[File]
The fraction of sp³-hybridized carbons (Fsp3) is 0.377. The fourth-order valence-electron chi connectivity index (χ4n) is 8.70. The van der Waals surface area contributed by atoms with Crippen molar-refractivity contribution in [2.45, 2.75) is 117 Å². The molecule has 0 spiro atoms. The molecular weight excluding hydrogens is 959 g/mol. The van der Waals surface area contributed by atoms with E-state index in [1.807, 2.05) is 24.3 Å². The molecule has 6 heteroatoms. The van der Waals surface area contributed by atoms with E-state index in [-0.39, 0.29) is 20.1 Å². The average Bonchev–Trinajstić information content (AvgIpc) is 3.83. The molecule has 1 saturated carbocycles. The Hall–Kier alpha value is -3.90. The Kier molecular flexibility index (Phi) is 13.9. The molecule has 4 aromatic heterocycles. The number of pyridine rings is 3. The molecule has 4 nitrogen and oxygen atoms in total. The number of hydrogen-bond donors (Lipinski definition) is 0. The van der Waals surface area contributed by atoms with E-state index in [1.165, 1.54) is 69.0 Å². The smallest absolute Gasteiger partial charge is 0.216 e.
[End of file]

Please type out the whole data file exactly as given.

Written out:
The fraction of sp³-hybridized carbons (Fsp3) is 0.377. The fourth-order valence-electron chi connectivity index (χ4n) is 8.70. The van der Waals surface area contributed by atoms with Crippen molar-refractivity contribution in [2.45, 2.75) is 117 Å². The molecule has 0 spiro atoms. The molecular weight excluding hydrogens is 959 g/mol. The van der Waals surface area contributed by atoms with E-state index in [1.807, 2.05) is 24.3 Å². The molecule has 6 heteroatoms. The van der Waals surface area contributed by atoms with E-state index in [-0.39, 0.29) is 20.1 Å². The average Bonchev–Trinajstić information content (AvgIpc) is 3.83. The molecule has 1 saturated carbocycles. The Hall–Kier alpha value is -3.90. The Kier molecular flexibility index (Phi) is 13.9. The molecule has 4 aromatic heterocycles. The number of pyridine rings is 3. The molecule has 4 nitrogen and oxygen atoms in total. The number of hydrogen-bond donors (Lipinski definition) is 0. The van der Waals surface area contributed by atoms with E-state index in [1.165, 1.54) is 69.0 Å². The smallest absolute Gasteiger partial charge is 0.216 e.